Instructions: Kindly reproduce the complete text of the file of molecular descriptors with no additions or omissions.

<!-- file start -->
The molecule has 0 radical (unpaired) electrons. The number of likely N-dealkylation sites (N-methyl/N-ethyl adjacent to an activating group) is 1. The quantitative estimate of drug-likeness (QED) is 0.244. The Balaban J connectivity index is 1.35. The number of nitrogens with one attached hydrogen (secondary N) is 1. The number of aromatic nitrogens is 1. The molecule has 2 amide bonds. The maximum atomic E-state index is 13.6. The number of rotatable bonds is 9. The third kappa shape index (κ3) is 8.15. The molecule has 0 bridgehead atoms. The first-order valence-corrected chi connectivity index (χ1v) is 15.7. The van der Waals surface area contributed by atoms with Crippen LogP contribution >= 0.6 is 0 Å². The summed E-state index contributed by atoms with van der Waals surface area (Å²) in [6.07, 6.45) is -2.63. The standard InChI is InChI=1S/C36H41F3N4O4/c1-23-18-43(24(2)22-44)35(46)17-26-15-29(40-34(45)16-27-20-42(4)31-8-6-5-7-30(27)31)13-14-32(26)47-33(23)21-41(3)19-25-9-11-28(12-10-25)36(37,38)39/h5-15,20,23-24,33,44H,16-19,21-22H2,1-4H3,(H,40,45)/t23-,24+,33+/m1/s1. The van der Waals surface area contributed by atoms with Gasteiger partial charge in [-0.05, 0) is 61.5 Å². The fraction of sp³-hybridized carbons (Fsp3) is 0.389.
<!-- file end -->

The molecule has 0 radical (unpaired) electrons. The number of likely N-dealkylation sites (N-methyl/N-ethyl adjacent to an activating group) is 1. The quantitative estimate of drug-likeness (QED) is 0.244. The Balaban J connectivity index is 1.35. The number of nitrogens with one attached hydrogen (secondary N) is 1. The number of aromatic nitrogens is 1. The molecule has 2 amide bonds. The maximum atomic E-state index is 13.6. The number of rotatable bonds is 9. The third kappa shape index (κ3) is 8.15. The molecule has 0 bridgehead atoms. The first-order valence-corrected chi connectivity index (χ1v) is 15.7. The van der Waals surface area contributed by atoms with Crippen LogP contribution >= 0.6 is 0 Å². The summed E-state index contributed by atoms with van der Waals surface area (Å²) in [6.07, 6.45) is -2.63. The standard InChI is InChI=1S/C36H41F3N4O4/c1-23-18-43(24(2)22-44)35(46)17-26-15-29(40-34(45)16-27-20-42(4)31-8-6-5-7-30(27)31)13-14-32(26)47-33(23)21-41(3)19-25-9-11-28(12-10-25)36(37,38)39/h5-15,20,23-24,33,44H,16-19,21-22H2,1-4H3,(H,40,45)/t23-,24+,33+/m1/s1. The van der Waals surface area contributed by atoms with Gasteiger partial charge in [-0.05, 0) is 61.5 Å². The fraction of sp³-hybridized carbons (Fsp3) is 0.389.